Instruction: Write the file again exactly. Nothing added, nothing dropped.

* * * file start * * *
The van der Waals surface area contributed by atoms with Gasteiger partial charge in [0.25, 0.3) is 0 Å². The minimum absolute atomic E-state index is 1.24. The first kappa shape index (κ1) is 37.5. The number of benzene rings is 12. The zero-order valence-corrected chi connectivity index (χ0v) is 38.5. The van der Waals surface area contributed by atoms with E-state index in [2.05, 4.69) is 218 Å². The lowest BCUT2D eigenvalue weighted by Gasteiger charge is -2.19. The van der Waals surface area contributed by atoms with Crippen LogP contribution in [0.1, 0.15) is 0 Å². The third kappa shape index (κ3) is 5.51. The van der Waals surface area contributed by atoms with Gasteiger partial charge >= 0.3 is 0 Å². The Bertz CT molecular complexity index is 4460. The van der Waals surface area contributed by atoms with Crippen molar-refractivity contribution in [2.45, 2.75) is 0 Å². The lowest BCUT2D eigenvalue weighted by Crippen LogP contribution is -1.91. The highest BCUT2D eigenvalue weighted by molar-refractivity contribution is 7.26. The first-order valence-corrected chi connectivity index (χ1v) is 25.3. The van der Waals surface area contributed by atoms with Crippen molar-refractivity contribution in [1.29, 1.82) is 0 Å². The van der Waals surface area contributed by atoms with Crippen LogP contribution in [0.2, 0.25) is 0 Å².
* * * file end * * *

The van der Waals surface area contributed by atoms with Gasteiger partial charge in [0.25, 0.3) is 0 Å². The minimum absolute atomic E-state index is 1.24. The first kappa shape index (κ1) is 37.5. The number of benzene rings is 12. The zero-order valence-corrected chi connectivity index (χ0v) is 38.5. The van der Waals surface area contributed by atoms with E-state index in [2.05, 4.69) is 218 Å². The lowest BCUT2D eigenvalue weighted by Gasteiger charge is -2.19. The van der Waals surface area contributed by atoms with Crippen LogP contribution in [0.1, 0.15) is 0 Å². The third kappa shape index (κ3) is 5.51. The van der Waals surface area contributed by atoms with Gasteiger partial charge >= 0.3 is 0 Å². The Bertz CT molecular complexity index is 4460. The van der Waals surface area contributed by atoms with Crippen molar-refractivity contribution in [2.45, 2.75) is 0 Å². The lowest BCUT2D eigenvalue weighted by Crippen LogP contribution is -1.91. The highest BCUT2D eigenvalue weighted by molar-refractivity contribution is 7.26. The first-order valence-corrected chi connectivity index (χ1v) is 25.3. The van der Waals surface area contributed by atoms with Crippen molar-refractivity contribution in [1.29, 1.82) is 0 Å². The van der Waals surface area contributed by atoms with Crippen LogP contribution in [0.2, 0.25) is 0 Å².